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When Somone You Love Gets Sick

During a crisis, my goal is to prioritize the basic steps that will create order out of chaos. This clear-headed approach usually follows several minutes of panic, disorderly behavior and exasperation at the universe’s casual disregard for my family’s well-being.

With that out of the way, we can now focus on the three most important things to do when someone you love gets sick.

The first thing to do is make sure your loved one has created a well-drafted Power of Attorney. If they have not made one, get it done. A Power of Attorney’s benefits cannot be overstated. If a person cannot make financial decisions, a Power of Attorney authorizes an agent to make those decisions and gain access to financial records.

For many families, tight-lipped loved ones may not have enlightened others as to their financial holdings. A Power of Attorney gives you legal authority to find out important financial information. Asset transfers, beneficiary designation changes and trust planning for Medicaid are built into well drafted Powers of Attorney.

Powers of Attorney found on the internet or drafted by non-elder-care professionals may be missing important sections.

A lousy Power of Attorney will screw up your planning.

Without a Power of Attorney, your family members would have to seek an Article 81 Guardianship in New York State Supreme Court, which I can assure you is not a piece of cake.

The second thing to do is find out the Medicare situation. Does your loved one have straight Medicare with a supplemental insurance, or do they have a Medicare Advantage plan? This is important once the discharge from a hospital to a short-term rehabilitation facility is completed.

Ideally, a short-term rehabilitation patient is allotted 100 days for their recovery. This may include physical and occupational therapy, nutrition management and mental health management. The first 20 days are usually covered at 100 percent by straight Medicare, with the remaining 80 days covered at 80 percent. A decent supplemental insurance should cover the 20 percent co-pay.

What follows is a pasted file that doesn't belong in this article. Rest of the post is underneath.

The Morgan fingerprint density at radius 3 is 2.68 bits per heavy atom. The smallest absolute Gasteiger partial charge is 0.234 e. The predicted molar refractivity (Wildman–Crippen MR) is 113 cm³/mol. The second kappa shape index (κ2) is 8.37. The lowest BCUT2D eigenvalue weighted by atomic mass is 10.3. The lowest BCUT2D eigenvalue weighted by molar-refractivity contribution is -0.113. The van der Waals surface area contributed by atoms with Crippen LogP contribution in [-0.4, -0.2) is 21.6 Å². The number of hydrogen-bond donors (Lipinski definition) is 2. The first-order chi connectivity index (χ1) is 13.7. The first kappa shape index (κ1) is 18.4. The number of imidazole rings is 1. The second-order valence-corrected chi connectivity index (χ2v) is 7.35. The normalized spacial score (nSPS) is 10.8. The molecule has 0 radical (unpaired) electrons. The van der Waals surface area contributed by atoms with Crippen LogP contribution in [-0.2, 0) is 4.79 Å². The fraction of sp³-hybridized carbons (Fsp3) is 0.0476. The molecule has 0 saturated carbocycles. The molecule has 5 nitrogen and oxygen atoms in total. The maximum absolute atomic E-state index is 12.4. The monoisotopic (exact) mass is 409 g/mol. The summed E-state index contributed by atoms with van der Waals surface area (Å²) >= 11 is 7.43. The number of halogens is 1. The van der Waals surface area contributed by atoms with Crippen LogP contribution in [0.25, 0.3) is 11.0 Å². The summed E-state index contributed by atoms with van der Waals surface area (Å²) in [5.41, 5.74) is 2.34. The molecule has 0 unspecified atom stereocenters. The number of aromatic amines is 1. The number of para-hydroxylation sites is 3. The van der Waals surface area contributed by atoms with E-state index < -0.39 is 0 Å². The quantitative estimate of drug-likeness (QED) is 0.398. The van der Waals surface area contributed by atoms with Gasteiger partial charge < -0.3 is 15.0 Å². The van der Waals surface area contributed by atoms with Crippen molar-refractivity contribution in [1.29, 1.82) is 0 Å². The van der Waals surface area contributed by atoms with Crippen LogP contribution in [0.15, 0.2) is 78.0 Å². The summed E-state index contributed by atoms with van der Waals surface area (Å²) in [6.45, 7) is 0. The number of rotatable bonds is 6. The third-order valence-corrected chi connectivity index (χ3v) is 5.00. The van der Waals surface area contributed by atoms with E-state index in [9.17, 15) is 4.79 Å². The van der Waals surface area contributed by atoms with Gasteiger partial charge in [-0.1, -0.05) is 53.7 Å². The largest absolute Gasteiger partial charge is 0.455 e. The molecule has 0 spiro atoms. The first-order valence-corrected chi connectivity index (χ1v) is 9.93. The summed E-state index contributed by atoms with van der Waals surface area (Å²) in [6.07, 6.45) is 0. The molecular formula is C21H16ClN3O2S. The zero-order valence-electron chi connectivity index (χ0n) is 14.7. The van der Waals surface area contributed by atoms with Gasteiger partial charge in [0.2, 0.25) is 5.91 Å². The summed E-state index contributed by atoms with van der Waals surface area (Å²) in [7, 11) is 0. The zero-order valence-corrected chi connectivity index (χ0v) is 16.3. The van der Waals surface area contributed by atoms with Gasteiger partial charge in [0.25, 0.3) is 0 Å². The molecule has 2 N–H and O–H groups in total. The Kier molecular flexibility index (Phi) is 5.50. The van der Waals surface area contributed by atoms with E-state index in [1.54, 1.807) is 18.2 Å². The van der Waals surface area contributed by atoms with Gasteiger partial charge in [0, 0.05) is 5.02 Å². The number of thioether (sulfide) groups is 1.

Medicare Advantage plans are more reasonably priced and fit better for healthier seniors, but they may not be the best option for someone in the midst of a major illness. Find out disenrollment and enrollment procedures to maximize health insurance coverage for a loved one.

Please, reach out to the rehabilitation facility to find out when Medicare coverage will terminate. A lack of physical therapy progress may end coverage early, before the 100-day period concludes.

Remember, once Medicare ends, private pay or Medicaid begins, potentially costing many thousands of dollars.

The third thing to do is contact an elder law professional to set up a long-term care plan. The overwhelming impact of an illness on a family’s equilibrium is not something to minimize. Doing it yourself works until it doesn’t work. Skilled elder law professionals may be able to organize and protect assets, obtain Medicaid coverage, and create legal documents that avoid probate and limit capital gains taxes.

Reducing anxiety and stress during difficult times is our profession’s lasting legacy.

Alan D. Feller, Esq., is managing partner of The Feller Group, located at 625 Route 6, Mahopac. He can be reached at alandfeller@thefellergroup.com.

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